Don't tell Mike that! He wants the world to believe that you can make a living as a musician. All these great sites are suppose to make you rich, rich, rich. Well, at least they are suppose to make you a living.

    Thanks for being an example for the thousands of people getting nothing from the "free" music world.

     

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    Mike (profile), May 26th, 2009 @ 12:47am

    Re: Re: 9 cds is difficult to achieve

    Don't tell Mike that! He wants the world to believe that you can make a living as a musician. All these great sites are suppose to make you rich, rich, rich. Well, at least they are suppose to make you a living.

    I've said no such thing. There's no magic formula to get rich. If you don't play the type of music that people want or if you're not very good, you're never going to be able to make much money. But if you do have talent and the ability to put in place a good business model, the point is that you can make a lot more money *than you made before* under the old system.

    It seems that poor Alex here is so into trolling this site that he likes to lie about me.

     

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    Tom, May 26th, 2009 @ 3:51am

    Re: Re: Re: 9 cds is difficult to achieve

    On the contrray i am getting something from free - i make 10 or 20 dollars a year. More than i would get if i did nothing. I get thousands of downloads a month - more people listen to us now than ever could have before. Maybe we are crap, i wouldn't know, we get some very good but fairly rare reviews, can i call us niche? Anyway, i am very happy with free, i have been making music since i was 15, 30 years ago, and never made any money, so its not really a problem. But maybe, i'll come up with an idea for making moey, a popular tune, or in a thousand year be used in a film. i don't care. Making music is the fun bit, the business side is boring beyond belief.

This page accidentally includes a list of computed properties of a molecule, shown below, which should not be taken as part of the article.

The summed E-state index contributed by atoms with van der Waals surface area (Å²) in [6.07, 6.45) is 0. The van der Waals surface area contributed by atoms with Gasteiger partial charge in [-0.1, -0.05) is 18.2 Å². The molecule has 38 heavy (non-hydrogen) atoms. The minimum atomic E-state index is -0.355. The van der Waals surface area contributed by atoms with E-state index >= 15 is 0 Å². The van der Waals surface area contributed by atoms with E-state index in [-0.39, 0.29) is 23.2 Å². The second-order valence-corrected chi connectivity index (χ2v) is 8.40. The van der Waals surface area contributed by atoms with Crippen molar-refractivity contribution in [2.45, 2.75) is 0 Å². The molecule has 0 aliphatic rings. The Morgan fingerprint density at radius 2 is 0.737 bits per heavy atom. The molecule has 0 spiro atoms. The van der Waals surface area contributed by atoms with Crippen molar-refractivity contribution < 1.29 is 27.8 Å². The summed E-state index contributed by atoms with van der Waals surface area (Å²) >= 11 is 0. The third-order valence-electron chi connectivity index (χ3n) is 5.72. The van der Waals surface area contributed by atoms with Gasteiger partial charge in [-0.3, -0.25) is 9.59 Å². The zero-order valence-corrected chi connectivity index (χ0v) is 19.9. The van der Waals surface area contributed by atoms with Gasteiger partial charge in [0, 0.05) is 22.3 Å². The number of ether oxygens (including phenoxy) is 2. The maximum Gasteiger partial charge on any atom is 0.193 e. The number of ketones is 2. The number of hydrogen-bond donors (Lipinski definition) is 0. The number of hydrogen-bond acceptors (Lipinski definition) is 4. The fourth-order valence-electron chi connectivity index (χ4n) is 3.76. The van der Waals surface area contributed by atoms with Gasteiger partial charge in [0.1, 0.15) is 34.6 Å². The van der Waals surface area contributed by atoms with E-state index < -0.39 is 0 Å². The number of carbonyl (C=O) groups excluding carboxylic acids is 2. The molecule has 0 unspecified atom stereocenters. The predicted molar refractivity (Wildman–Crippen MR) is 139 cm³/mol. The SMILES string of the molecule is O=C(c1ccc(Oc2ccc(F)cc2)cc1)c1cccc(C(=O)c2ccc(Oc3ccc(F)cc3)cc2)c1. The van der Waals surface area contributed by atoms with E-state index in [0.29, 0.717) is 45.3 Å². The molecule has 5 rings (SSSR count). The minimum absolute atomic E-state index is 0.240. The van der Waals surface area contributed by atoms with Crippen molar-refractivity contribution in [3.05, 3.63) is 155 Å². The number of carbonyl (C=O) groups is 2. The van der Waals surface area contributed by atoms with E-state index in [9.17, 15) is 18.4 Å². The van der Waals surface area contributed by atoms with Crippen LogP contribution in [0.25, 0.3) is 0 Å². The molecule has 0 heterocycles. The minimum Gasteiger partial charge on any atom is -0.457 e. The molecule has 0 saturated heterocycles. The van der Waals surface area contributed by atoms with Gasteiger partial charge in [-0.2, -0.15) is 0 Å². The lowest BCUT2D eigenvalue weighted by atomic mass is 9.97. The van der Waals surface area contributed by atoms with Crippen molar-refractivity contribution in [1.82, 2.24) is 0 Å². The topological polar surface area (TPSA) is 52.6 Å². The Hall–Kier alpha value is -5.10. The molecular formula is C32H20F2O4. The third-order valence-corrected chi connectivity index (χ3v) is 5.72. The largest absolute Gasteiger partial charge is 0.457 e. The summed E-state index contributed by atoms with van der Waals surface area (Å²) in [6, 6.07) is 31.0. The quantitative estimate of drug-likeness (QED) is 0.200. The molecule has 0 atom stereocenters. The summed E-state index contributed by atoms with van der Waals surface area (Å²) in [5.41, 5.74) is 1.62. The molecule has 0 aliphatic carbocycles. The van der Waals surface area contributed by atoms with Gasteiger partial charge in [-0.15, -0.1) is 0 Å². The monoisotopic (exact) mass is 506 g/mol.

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    Anonymous Coward, May 26th, 2009 @ 4:02am

    Re: Re: Re: 9 cds is difficult to achieve

    Mike, there is no "poor alex", sorry. You lose yet again.

    You have said this over and over again: give your music away for free, you will get fans and a following because you are being so nice, and you will have success.

    So, really: What percentage of acts are being successful using your methods? Can you name 5 acts that, without any music industry support, are successful using these methods? Don't start with Corey Smith, he got his start on winning a song writing contest and getting an album paid for and distributed. Don't mention Trent, or Radiohead, or any of those, they are all products of the music industry.

    Can you cite a single act making it on the Masnick plan?

     

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    Tom, May 26th, 2009 @ 4:11am

    Re: Re: Re: Re: 9 cds is difficult to achieve

    you do seem to be misreading what i am saying here.
    I am having success, by my standards, much more than i could ever have had before 'free Internet'. I have lots of listeners, i make a few sales. It costs me nothing to make music or the cds ( as i print them myself). this is far better than pre-internet when it cost thousands to make a cd that sat under your bed, got no plays on the radio, costs hundreds to practise in practise rooms and recording studios. So my 10-20 dollars is actual profit. I am very happy with this situation so please dont use me as some sort of proof of your anti-free stand. Free is good for music, for my music and for everybody who has free music on myspace or tunecore, last fm, bandcamp, wherever. What i am looking forward to is the demise of poepl who are in music for money alone. That should free up the market a bit and make popel a bit more adventurous. could be decades away yet.

     

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    Anonymous Coward, May 26th, 2009 @ 4:41am

    Re: Re: Re: Re: Re: 9 cds is difficult to achieve

    Tom, you misunderstand my point here. I understand you aren't complaining about your lot in life (you seem to be enjoying it).

    My point is that you are exactly the posterboy type Mike points to: The struggling musician who gets fame (and maybe fortune) by pushing their unknown music on the net for free to get more fans and make more, well, whatever.